Situation analysis

Vaccines and vaccine technologies pipeline

WHO supports vaccines and novel technologies from early product development through to the publication of global policy recommendations.2 WHO’s Product Development for Vaccines Advisory Committee (PDVAC) facilitates early assessment of pipeline products, typically in clinical phase I or II, for which there is the greatest unmet public health need.3 Since its inception in 2014, PDVAC has reviewed 36 pathogen areas and prioritised 10 urgently required vaccines (figure 1). A key component of PDVAC’s remit is horizon scanning of novel candidates, an increasing number of which are based on innovative manufacturing, product presentation or delivery technologies. These assessments provide a landscape analysis of the most advanced and applicable novel platforms. Since these candidates are typically 5–10 years away from licensure, they present a forward-looking perspective on innovations to come for WHO to proactively prepare guidance.

Figure 1

Overview of the PDVAC pipeline by novel antigen presentation platform. Regimens involving heterologous prime boost approaches, or candidates incorporating more than one platform are shown as stripped bars. Ebola virus vaccines are overseen by the R&D blueprint, but are included in this PDVAC overview to reflect the pipeline status of novel platforms for this antigen. ETEC, enterotoxigenic Echerichia coli; GAS, group A streptococcus; GBS, group B streptococcus; HSV, herpes simplex virus; PDVAC, product development for vaccines advisory committee; R&D, research and development; RSV, respiratory syncytial virus; TB, tuberculosis.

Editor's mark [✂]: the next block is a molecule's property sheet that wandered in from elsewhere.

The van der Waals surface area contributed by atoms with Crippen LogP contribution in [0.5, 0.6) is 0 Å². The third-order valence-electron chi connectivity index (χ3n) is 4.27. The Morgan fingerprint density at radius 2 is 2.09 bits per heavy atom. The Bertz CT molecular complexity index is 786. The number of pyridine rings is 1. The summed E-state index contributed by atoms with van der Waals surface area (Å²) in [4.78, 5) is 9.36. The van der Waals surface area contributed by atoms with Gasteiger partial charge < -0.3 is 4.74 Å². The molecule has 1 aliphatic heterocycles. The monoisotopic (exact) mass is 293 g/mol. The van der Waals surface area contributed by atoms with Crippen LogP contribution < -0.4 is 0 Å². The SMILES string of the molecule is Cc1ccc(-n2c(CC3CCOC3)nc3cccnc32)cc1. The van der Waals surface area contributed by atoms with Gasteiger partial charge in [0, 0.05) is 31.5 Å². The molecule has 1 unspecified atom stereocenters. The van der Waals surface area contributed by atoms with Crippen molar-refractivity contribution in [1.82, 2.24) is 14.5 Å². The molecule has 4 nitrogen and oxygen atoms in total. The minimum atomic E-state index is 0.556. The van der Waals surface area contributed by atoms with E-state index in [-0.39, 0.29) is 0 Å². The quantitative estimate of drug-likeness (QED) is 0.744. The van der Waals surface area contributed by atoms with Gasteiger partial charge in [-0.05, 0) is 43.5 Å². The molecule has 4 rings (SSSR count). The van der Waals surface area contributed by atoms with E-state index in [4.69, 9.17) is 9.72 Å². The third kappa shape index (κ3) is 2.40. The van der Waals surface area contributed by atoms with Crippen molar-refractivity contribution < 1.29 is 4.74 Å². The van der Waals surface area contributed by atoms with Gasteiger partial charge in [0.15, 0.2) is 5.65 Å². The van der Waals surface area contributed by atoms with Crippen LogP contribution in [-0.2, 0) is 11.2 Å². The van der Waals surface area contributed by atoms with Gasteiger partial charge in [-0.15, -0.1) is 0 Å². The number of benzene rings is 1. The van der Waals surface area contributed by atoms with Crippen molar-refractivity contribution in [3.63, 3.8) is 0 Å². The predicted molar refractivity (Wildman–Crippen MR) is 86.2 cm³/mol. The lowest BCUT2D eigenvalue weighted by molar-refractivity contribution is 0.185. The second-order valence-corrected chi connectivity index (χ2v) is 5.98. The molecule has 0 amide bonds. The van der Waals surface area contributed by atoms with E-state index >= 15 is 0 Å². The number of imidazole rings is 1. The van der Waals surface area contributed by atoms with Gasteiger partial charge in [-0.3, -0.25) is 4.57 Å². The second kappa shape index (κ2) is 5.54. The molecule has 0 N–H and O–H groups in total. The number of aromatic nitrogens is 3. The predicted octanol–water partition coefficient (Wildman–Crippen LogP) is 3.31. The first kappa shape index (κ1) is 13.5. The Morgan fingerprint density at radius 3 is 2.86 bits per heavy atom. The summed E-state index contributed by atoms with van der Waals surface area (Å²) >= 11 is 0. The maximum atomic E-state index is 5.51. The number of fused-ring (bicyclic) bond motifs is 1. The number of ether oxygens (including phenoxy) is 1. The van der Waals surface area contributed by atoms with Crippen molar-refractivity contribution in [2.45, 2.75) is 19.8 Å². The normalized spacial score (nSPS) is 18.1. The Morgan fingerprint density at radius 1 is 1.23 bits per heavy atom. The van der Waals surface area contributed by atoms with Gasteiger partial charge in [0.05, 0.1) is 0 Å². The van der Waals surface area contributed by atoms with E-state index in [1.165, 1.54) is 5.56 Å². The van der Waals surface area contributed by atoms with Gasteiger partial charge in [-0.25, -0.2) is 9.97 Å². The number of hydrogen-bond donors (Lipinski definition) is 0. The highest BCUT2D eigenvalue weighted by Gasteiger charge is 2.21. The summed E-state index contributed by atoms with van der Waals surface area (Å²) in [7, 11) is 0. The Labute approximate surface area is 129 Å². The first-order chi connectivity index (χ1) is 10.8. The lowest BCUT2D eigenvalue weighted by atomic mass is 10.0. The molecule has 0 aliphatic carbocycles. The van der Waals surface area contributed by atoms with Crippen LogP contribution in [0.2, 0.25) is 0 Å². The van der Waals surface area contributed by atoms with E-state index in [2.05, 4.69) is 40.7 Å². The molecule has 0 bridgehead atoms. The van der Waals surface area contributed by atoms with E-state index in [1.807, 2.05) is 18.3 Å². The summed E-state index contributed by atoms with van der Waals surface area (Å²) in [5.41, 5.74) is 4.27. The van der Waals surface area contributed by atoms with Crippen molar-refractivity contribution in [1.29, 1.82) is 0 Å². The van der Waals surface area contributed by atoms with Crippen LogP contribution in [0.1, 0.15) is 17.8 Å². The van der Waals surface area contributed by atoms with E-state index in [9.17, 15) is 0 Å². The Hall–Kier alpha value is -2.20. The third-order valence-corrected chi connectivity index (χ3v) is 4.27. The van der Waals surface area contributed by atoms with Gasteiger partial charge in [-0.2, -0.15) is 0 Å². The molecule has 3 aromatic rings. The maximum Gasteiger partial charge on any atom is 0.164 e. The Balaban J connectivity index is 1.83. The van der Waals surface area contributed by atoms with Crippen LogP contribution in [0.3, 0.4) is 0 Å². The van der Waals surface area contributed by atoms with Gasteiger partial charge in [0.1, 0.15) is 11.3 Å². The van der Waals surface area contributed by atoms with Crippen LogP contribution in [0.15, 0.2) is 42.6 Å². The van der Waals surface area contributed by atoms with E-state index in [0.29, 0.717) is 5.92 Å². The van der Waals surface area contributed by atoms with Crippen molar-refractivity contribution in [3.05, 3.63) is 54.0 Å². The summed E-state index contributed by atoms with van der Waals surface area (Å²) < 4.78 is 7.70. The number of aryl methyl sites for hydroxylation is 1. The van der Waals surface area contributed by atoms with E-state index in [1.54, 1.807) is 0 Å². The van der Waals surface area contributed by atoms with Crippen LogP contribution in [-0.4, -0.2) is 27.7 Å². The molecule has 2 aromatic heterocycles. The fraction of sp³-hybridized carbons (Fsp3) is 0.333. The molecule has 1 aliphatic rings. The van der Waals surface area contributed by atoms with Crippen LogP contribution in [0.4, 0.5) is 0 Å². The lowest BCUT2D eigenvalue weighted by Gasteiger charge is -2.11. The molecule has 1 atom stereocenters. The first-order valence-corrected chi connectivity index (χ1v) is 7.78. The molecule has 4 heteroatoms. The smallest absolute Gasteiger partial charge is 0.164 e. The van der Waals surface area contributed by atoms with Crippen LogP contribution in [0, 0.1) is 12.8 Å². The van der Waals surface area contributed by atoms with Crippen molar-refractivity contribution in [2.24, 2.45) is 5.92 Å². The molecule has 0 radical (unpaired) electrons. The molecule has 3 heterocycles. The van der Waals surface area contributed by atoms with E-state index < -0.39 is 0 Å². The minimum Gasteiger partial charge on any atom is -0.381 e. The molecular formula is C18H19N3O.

As the number of WHO-recommended vaccines increases,4 there is a critical need for more effective products that are cheaper and easier to deliver. On the production side, healthy markets that provide affordable essential products in sufficient quantity, with the ability to rapidly manufacture and scale up in response to disease outbreaks, remain an elusive goal. These requirements prioritise technologies that offer one or more of the following advantages: (1) increased vaccine efficacy that enables dose sparing, or a reduction in the number of doses per regimen, such as with genetic attenuation of live organisms, novel adjuvants and potentially novel delivery routes; (2) ability to combine multiple antigens, either from the same pathogen or different pathogens within the same formulation, possibly with the inclusion of genetic adjuvants to reduce the number of vaccinations, such as through the use of viral vectors and nucleic acid vaccines, or combinations of individual antigens; (3) ability to rapidly manufacture low-cost vaccines with new antigen sequences in a matter of weeks rather than months, such as with nucleic acid-based platforms and (4) improved safety and acceptability of vaccines at the point of delivery, such as through the use of needle-free and integrated reconstitution technologies.